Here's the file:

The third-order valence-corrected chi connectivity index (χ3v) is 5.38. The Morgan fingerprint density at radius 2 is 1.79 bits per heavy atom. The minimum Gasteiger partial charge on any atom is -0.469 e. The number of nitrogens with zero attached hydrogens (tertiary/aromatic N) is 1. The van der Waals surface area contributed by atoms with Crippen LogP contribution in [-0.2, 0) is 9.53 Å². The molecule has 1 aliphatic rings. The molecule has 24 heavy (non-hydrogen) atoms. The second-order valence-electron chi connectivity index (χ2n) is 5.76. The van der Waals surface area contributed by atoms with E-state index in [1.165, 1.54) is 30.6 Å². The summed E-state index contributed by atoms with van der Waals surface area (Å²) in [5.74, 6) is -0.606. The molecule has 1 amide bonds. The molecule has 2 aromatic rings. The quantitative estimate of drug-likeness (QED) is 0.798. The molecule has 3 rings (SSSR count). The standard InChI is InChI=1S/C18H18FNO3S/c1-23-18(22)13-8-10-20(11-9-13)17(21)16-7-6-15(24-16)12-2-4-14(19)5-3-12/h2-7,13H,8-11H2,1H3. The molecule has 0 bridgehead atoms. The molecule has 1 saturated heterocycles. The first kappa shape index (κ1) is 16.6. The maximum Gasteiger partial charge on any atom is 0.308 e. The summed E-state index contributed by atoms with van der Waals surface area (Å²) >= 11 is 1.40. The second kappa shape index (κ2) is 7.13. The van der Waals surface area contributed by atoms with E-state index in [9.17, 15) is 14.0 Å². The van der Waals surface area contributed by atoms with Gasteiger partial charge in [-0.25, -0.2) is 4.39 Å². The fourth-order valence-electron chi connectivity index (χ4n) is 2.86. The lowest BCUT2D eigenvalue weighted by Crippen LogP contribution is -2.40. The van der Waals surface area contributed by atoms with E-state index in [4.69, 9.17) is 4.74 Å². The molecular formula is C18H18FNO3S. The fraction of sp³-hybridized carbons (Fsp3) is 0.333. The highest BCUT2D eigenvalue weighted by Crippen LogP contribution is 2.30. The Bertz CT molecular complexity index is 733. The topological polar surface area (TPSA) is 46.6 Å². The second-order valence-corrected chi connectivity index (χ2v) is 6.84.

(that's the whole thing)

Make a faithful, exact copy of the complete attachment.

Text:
The third-order valence-corrected chi connectivity index (χ3v) is 5.38. The Morgan fingerprint density at radius 2 is 1.79 bits per heavy atom. The minimum Gasteiger partial charge on any atom is -0.469 e. The number of nitrogens with zero attached hydrogens (tertiary/aromatic N) is 1. The van der Waals surface area contributed by atoms with Crippen LogP contribution in [-0.2, 0) is 9.53 Å². The molecule has 1 aliphatic rings. The molecule has 24 heavy (non-hydrogen) atoms. The second-order valence-electron chi connectivity index (χ2n) is 5.76. The van der Waals surface area contributed by atoms with E-state index in [1.165, 1.54) is 30.6 Å². The summed E-state index contributed by atoms with van der Waals surface area (Å²) in [5.74, 6) is -0.606. The molecule has 1 amide bonds. The molecule has 2 aromatic rings. The quantitative estimate of drug-likeness (QED) is 0.798. The molecule has 3 rings (SSSR count). The standard InChI is InChI=1S/C18H18FNO3S/c1-23-18(22)13-8-10-20(11-9-13)17(21)16-7-6-15(24-16)12-2-4-14(19)5-3-12/h2-7,13H,8-11H2,1H3. The molecule has 0 bridgehead atoms. The molecule has 1 saturated heterocycles. The first kappa shape index (κ1) is 16.6. The maximum Gasteiger partial charge on any atom is 0.308 e. The summed E-state index contributed by atoms with van der Waals surface area (Å²) >= 11 is 1.40. The second kappa shape index (κ2) is 7.13. The van der Waals surface area contributed by atoms with E-state index in [9.17, 15) is 14.0 Å². The van der Waals surface area contributed by atoms with Gasteiger partial charge in [-0.25, -0.2) is 4.39 Å². The fourth-order valence-electron chi connectivity index (χ4n) is 2.86. The lowest BCUT2D eigenvalue weighted by Crippen LogP contribution is -2.40. The van der Waals surface area contributed by atoms with E-state index in [4.69, 9.17) is 4.74 Å². The molecular formula is C18H18FNO3S. The fraction of sp³-hybridized carbons (Fsp3) is 0.333. The highest BCUT2D eigenvalue weighted by Crippen LogP contribution is 2.30. The Bertz CT molecular complexity index is 733. The topological polar surface area (TPSA) is 46.6 Å². The second-order valence-corrected chi connectivity index (χ2v) is 6.84.